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2-3 more submarine fiber cable routes needed for Vietnam

The Vietnam Internet Association’s (VIA) Secretary General Vu The Binh said Vietnam needs at least two or three more submarine fiber cable routes in the next five years to serve mounting demand.

Four out of five undersea fiber cable routes being exploited by Vietnamese mobile network operators, namely AAG, APG, AAE-1 and IA, have been interrupted, affecting the connection capacity from Vietnam to the world. 

Most recently, IA faced problems on January 28.

According to Binh, only 2-3 mobile network operators use IA, so the incident mostly affects these operators. 

In principle, other operators may also suffer from this, because once the traffic of IA to Singapore is broken, traffic will be diverted to other routes, thus causing congestion or slowing down international internet access.

Most of the international internet capacity is used to serve mobile internet clients, individuals and households. The slowdown can be seen most clearly in mobile broadband and household subscribers. And businesses also have unusual experiences.

In such conditions, mobile network operators have to offset the lost capacity by using land routes. However, this cannot be implemented quickly because of China's celebrations on Lunar New Year. Most networks froze during the holiday, which affected the response actions by Vietnam’s network operators. 

The interruption of nearly all cable routes in a rarely seen factor. In principle, mobile network operators have to think of all possible scenarios, but they might not have prepared for this situation. Land cable routes might not be upgraded quickly due to limitations in equipment.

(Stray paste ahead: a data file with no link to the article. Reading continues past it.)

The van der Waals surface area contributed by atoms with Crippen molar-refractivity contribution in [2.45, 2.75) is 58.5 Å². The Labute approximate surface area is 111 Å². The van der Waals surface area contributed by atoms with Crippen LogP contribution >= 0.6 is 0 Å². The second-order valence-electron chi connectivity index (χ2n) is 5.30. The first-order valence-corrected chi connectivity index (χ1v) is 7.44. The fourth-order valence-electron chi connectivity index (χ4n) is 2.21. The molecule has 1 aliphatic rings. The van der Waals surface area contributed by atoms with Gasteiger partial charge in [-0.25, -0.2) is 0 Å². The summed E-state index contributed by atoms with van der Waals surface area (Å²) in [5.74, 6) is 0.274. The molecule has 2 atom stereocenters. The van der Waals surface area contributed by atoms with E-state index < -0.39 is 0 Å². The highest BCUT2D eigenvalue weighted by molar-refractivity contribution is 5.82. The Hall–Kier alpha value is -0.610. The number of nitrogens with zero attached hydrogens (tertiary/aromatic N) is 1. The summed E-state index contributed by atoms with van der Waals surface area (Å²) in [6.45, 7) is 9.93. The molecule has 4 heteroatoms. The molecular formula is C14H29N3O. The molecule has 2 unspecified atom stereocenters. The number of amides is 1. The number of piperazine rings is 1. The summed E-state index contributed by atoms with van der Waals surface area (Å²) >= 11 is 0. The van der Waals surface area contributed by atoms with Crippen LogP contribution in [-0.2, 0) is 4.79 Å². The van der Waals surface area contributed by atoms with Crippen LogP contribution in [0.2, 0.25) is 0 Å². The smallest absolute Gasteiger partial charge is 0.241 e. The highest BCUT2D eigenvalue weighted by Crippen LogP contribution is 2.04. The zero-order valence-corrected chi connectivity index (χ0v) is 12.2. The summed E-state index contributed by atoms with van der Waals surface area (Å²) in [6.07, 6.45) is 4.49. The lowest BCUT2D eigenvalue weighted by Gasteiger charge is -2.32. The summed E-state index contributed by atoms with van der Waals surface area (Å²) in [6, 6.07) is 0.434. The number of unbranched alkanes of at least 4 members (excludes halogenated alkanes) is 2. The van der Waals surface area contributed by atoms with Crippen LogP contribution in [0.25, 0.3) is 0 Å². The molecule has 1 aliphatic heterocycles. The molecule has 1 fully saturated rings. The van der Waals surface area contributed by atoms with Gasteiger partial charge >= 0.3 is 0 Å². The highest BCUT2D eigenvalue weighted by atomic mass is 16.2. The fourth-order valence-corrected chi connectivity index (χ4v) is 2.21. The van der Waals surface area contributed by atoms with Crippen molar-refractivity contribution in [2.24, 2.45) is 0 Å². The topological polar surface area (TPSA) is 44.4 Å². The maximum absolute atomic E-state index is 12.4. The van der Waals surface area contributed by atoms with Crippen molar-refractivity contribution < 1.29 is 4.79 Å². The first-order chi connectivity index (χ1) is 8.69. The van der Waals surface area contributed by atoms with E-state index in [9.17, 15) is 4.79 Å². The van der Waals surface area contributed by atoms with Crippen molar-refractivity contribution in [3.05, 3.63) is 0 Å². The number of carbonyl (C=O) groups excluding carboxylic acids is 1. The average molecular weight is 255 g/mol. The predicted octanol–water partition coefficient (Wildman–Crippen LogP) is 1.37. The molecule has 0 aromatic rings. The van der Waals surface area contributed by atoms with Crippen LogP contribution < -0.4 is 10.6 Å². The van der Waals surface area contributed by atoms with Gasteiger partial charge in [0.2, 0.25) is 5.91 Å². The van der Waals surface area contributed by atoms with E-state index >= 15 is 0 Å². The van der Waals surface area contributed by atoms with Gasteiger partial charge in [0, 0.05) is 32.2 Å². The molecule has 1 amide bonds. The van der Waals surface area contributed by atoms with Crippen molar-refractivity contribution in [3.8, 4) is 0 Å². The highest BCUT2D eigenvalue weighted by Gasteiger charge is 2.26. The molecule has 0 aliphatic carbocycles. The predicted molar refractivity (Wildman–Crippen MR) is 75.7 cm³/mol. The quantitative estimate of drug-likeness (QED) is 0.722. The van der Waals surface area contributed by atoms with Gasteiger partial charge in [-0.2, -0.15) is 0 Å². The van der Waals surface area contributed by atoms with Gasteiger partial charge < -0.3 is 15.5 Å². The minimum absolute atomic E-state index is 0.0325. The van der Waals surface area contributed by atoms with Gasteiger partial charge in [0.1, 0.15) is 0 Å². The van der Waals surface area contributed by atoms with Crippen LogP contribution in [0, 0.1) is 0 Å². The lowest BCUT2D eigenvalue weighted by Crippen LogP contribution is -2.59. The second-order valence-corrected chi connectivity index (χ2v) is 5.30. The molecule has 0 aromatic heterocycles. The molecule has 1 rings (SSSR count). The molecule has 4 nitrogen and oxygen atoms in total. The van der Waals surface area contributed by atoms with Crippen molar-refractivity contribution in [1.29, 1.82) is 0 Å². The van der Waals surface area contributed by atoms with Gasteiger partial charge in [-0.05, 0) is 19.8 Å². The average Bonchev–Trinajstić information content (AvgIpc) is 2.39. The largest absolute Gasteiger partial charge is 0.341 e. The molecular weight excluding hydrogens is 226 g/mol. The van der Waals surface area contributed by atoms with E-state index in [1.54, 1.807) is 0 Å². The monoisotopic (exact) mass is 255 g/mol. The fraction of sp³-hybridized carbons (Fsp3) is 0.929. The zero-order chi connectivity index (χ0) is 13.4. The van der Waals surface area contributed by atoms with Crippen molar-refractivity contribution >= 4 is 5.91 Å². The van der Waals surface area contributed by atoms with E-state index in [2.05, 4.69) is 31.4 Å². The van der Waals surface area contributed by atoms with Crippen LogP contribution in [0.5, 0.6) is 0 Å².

“We think the intermittent access and decreased international internet access quality will last a couple of weeks more,” he said.

Vietnam has fewer international connections than several other regional countries, and the question is how many more cable routes Vietnam should have.

Under plans announced by Viettel and VNPT (Vietnam Posts and Telecommunications Group), they will also use a cable route to land in Quy Nhon city in Binh Dinh province in 2023. If the routes operate well, their capacity will improve.

VIA believes that in the next five years, Vietnam will need 2 or 3 more cable routes. If Vietnam wants to become a transit station in the region, it will need more than that. 

As incidents with undersea cable routes are becoming more frequent, demand for additional routes is more urgent. 

It is also necessary to think of developing more land routes, especially through the west and southwest, which not only aims to satisfy demands of internet users but also ensures smooth communications between Vietnam and the world.

Van Anh


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